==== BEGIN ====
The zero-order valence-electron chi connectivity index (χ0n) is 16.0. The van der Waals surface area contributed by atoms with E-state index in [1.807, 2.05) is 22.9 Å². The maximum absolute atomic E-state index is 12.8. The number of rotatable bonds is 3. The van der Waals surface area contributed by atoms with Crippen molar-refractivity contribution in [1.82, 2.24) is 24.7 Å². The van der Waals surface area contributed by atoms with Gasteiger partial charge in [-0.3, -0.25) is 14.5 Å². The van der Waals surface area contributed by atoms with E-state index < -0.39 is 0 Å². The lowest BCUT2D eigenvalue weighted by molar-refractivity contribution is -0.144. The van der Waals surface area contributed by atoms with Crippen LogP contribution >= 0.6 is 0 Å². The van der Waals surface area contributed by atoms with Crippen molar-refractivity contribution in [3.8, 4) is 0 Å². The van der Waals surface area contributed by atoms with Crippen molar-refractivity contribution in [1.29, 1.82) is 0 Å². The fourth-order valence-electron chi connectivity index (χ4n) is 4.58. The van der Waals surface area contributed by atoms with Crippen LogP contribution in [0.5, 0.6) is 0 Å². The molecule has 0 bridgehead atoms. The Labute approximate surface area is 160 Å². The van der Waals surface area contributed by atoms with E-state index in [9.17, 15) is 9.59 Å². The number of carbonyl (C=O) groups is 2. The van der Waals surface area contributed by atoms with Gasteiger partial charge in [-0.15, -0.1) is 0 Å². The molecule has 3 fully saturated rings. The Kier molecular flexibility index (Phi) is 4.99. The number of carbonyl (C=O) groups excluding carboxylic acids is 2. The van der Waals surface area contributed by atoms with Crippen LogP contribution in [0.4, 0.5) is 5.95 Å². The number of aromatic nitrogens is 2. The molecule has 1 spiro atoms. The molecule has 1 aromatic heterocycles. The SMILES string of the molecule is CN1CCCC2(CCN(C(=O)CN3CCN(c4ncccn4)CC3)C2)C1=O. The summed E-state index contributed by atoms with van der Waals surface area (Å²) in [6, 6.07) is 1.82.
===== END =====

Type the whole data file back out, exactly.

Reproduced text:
The zero-order valence-electron chi connectivity index (χ0n) is 16.0. The van der Waals surface area contributed by atoms with E-state index in [1.807, 2.05) is 22.9 Å². The maximum absolute atomic E-state index is 12.8. The number of rotatable bonds is 3. The van der Waals surface area contributed by atoms with Crippen molar-refractivity contribution in [1.82, 2.24) is 24.7 Å². The van der Waals surface area contributed by atoms with Gasteiger partial charge in [-0.3, -0.25) is 14.5 Å². The van der Waals surface area contributed by atoms with E-state index < -0.39 is 0 Å². The lowest BCUT2D eigenvalue weighted by molar-refractivity contribution is -0.144. The van der Waals surface area contributed by atoms with Crippen LogP contribution >= 0.6 is 0 Å². The van der Waals surface area contributed by atoms with Crippen molar-refractivity contribution in [3.8, 4) is 0 Å². The van der Waals surface area contributed by atoms with Crippen molar-refractivity contribution in [1.29, 1.82) is 0 Å². The fourth-order valence-electron chi connectivity index (χ4n) is 4.58. The van der Waals surface area contributed by atoms with Crippen LogP contribution in [0.5, 0.6) is 0 Å². The molecule has 0 bridgehead atoms. The Labute approximate surface area is 160 Å². The van der Waals surface area contributed by atoms with E-state index in [9.17, 15) is 9.59 Å². The number of carbonyl (C=O) groups is 2. The van der Waals surface area contributed by atoms with Gasteiger partial charge in [-0.15, -0.1) is 0 Å². The molecule has 3 fully saturated rings. The Kier molecular flexibility index (Phi) is 4.99. The number of carbonyl (C=O) groups excluding carboxylic acids is 2. The van der Waals surface area contributed by atoms with Crippen LogP contribution in [0.4, 0.5) is 5.95 Å². The number of aromatic nitrogens is 2. The molecule has 1 spiro atoms. The molecule has 1 aromatic heterocycles. The SMILES string of the molecule is CN1CCCC2(CCN(C(=O)CN3CCN(c4ncccn4)CC3)C2)C1=O. The summed E-state index contributed by atoms with van der Waals surface area (Å²) in [6, 6.07) is 1.82.